If you can’t measure progress against your plan, you have no plan!

There are verification technologies available today that use markup languages to capture functional verification plans, enabling measurement of completion throughout a project.

Ilana GolanFunctional verification requires hundreds of careful tradeoffs and decisions to achieve high quality tapeout. Those important decisions are difficult to retain without capturing and measuring them against your original intent. Today’s complexities require measurement capabilities that allow for tracking, measuring, and managing the thousands of details they represent. The good news is that there are verification technologies available today that use markup languages to capture functional verification plans, enabling measurement of completion throughout a project. This article describes the critical details of such a markup verification plan, technology for creating the plan and the viewing status of those measurements.


Almost every project has some sort of initial plan. It can be in the form of a long list of (mostly directed) tests – called test plans – or a very thoroughly articulated and well thought out verification plan derived from the spec. These plans can take between a few days and a few weeks of work to create. Why invest the time to create such integrate plans up front?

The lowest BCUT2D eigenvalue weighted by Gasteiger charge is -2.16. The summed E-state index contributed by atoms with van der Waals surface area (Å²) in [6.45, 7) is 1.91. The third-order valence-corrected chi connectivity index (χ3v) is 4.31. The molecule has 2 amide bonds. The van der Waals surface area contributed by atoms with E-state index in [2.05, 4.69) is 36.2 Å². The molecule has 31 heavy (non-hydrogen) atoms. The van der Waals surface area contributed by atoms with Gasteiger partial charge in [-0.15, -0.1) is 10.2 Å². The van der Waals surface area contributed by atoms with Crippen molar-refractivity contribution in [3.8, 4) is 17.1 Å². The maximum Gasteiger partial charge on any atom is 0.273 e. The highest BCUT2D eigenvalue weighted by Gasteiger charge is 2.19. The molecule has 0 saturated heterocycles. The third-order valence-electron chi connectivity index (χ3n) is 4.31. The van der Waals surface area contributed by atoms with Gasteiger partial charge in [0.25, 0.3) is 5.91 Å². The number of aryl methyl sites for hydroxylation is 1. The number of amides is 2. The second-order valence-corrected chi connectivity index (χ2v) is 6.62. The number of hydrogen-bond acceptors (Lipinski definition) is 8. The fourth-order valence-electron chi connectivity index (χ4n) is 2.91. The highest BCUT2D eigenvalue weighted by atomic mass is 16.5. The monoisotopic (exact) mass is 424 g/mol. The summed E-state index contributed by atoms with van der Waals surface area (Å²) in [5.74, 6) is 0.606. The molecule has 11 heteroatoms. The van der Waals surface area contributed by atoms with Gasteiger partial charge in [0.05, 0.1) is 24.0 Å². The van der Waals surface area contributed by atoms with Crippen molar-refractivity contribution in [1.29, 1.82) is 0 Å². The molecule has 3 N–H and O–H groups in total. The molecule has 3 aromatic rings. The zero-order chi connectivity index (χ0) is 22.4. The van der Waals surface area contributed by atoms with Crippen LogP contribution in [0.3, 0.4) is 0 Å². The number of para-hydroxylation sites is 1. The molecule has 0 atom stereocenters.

Author’s note: “If you fail to plan, you plan to fail?


So, what benefits do we actually get out of the verification plan?



  • Alignment on the interpretations of the desired product functionality by the various constituents, or broadly communicate refinement of existing specifications, if needed.

  • Development of a common description of desired functionality.

  • Common understanding of tasks, goals, and complexity of the project.

  • Define and capturing project milestones.

  • Definition of the engineering view of the plan, assigning resources to features or feature sets.

  • Better risk analysis when needed: early tapeout, lack of resources, new requirements and spec changes.


Of course, all these benefits are easier said than done. There are various complexities that may complicate the matter when trying to create and maintain a verification plan. Some of these complexities include:



  1. How do we know we wrote a thorough plan?

  2. The specification itself is updated often and is hard to maintain which can lead to an outdated and useless plan.

  3. Need for plan reuse, between projects and among different owners in the team, especially at the system level.

  4. How do we track our progress against this plan?


Let’s take a closer look at how we can help overcome these complexities and achieve the goals of the verification plan mentioned above.


1. Write a thorough plan